The real reason that workers with high organizational status tend to experience lower amounts of stress and those with low organizational status tend to experience higher amounts of stress has a lot to do with the fact that workers with more formal power are more likely to have, or be able to negotiate, higher levels of autonomy, a manageable workload, and job control (i.e., the level of influence that you have on your particular work environment and responsibilities). Remember, power is but a means to an end, that end being more autonomy and control, the very things that can protect your health in a stressful environment.

Are You Dying for Your Paycheck?

One of the biggest proponents of the idea that your life literally depends on cultivating power and influence in the workplace is Jeffrey Pfeffer, whom I’ve written about previously with respect to the “power process,” or the process by which individuals can build and exercise their power. In 2018, Pfeffer released a book called Dying for a Paycheck, which is all about the ways that many modern companies mismanage their workplaces and, as a result, create settings and circumstances in which their workers are more likely to experience high stress and, consequently, less well-being and higher mortality rates. He also regularly gives talks about this topic (such as in this video).

In his book, Pfeffer extensively analyzes what companies and leaders consistently do wrong such that their employees’ health and well-being suffer. He also makes a definite case for how costly this is for those companies and for society as a whole, especially in the long term.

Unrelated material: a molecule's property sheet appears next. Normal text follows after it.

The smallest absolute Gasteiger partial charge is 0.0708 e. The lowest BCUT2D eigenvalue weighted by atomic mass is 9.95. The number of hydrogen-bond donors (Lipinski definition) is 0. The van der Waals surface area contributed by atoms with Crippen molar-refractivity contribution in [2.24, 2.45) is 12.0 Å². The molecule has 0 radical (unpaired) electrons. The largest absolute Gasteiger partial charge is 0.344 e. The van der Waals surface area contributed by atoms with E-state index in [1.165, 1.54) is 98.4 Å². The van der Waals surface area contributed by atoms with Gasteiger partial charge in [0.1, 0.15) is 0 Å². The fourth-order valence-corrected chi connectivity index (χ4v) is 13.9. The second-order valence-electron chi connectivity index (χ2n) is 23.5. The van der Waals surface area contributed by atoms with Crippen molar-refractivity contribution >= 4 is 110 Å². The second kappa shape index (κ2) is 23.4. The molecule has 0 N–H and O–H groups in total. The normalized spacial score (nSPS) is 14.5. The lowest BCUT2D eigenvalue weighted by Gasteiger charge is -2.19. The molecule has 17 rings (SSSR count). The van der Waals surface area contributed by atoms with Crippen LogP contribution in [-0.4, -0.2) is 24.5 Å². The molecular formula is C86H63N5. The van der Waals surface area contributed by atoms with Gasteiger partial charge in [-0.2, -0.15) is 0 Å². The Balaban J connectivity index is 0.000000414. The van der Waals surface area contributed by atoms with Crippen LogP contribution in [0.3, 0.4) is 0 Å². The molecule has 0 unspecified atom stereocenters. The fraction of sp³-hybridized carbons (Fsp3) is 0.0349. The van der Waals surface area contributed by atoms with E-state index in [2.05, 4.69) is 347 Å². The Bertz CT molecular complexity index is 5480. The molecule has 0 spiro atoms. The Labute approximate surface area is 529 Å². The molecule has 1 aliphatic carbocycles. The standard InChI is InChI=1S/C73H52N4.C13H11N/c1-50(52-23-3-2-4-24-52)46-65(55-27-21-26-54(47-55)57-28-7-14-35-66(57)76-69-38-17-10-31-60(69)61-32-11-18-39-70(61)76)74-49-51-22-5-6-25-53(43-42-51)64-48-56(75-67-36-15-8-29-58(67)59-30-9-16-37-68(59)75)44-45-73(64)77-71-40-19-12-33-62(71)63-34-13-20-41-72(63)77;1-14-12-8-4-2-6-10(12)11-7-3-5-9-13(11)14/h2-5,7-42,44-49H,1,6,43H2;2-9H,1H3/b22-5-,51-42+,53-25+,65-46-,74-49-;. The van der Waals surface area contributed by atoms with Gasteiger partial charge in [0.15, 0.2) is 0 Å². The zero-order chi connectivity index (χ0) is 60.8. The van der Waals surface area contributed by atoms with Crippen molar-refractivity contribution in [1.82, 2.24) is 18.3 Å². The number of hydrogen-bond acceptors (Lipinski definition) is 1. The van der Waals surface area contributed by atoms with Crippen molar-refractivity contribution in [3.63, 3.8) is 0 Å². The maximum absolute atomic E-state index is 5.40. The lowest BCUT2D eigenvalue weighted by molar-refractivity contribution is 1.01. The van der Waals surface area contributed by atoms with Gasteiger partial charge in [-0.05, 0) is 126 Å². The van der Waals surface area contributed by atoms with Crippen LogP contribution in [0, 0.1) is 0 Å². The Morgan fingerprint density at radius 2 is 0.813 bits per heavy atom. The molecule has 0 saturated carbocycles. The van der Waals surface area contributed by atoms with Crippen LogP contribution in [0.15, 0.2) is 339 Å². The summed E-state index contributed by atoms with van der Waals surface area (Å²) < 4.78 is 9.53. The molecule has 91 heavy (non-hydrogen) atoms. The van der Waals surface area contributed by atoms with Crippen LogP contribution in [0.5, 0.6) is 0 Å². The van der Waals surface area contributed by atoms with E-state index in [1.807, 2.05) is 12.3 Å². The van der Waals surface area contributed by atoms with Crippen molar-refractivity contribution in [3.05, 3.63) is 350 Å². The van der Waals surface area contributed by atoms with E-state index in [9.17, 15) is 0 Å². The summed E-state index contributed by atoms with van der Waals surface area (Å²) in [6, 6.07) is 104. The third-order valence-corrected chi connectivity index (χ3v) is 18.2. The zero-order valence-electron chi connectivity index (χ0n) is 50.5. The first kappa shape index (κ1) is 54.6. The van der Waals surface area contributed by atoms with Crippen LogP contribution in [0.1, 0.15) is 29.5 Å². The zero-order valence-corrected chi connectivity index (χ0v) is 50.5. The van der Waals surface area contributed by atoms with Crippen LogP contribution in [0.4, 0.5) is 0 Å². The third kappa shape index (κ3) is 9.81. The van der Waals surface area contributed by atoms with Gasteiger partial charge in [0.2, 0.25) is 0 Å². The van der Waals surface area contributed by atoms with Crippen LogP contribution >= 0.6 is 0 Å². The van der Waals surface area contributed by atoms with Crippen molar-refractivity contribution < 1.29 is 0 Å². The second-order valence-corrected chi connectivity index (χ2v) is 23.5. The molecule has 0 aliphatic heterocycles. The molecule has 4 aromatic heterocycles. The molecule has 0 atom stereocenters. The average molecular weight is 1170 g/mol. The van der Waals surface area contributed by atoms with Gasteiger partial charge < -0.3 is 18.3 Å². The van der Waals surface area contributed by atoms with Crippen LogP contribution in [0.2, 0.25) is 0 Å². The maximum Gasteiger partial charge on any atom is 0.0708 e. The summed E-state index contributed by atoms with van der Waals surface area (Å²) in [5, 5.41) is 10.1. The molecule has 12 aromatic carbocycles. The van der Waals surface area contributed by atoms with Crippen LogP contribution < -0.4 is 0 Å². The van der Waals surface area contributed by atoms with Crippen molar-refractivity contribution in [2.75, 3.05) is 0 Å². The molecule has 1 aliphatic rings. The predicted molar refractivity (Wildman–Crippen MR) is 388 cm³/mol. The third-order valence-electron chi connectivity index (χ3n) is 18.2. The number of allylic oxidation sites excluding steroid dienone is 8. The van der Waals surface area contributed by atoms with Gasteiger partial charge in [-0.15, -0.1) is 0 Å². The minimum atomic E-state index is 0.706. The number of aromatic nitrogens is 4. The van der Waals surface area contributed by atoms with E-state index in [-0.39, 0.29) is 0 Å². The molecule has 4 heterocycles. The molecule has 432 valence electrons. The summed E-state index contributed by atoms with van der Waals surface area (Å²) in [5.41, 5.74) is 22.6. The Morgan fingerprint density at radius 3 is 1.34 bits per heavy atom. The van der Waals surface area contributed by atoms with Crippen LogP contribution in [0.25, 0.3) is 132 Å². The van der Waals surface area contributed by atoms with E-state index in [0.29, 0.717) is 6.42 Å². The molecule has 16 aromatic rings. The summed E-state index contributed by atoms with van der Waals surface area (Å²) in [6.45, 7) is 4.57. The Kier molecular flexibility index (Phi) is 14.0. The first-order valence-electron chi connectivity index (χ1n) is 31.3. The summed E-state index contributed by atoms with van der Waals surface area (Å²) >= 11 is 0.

As costly as this problem is to both companies and society, Pfeffer discusses things that can be done on the part of organizations and governments, respectively, to mitigate the problem. For example, at the level of government, Pfeffer uses the example of environmental regulations and how putting these into place makes it less likely for companies to commit more egregious forms of harm. Likewise, Pfeffer argues that if governments could implement measures that would make companies incur the costs of ruining employees’ health, that would pressure those companies to make more rational decisions that ultimately benefit themselves as well as their employees.

Certainly, it would be great if this could happen, and I respect Pfeffer for making the case for why we should have more accountability at the organizational and governmental levels. But I think he would also agree with the argument that I’m going to make, which is that you shouldn’t wait around for this to happen because if or until it happens, your health and life could continue to be negatively impacted in the here and now.

Are you willing to take that risk? Are you going to entrust your life into the hands of your employer? Personally, I wouldn’t. That would be unnecessarily exposing yourself to potential harm, which is one of the top mistakes by which people constantly squander their own power. And I am confident that Pfeffer, who devoted so much of his career convincing people of the importance of building their personal power, would wholeheartedly agree with this.

So, if you shouldn’t wait around for your companies and bosses to start doing the right thing, then what should you do? You should keep doing exactly what you’re doing right now by reading my posts. You should seek out information that diagnoses the problems of workplace politics in ways that are honest and realistic and provides real, actionable steps you can take to better your lives (fashionable feel-good tips and mere wishful thinking won’t deliver lasting results).

If you’re new to my posts, welcome. I recommend going back to the beginning and reading them in sequential order.

Your life may depend on it.

Craig Barkacs, professor of business law and ethics in the Master’s in Executive Leadership and MBA Programs at the Knauss School of Business at the University of San Diego.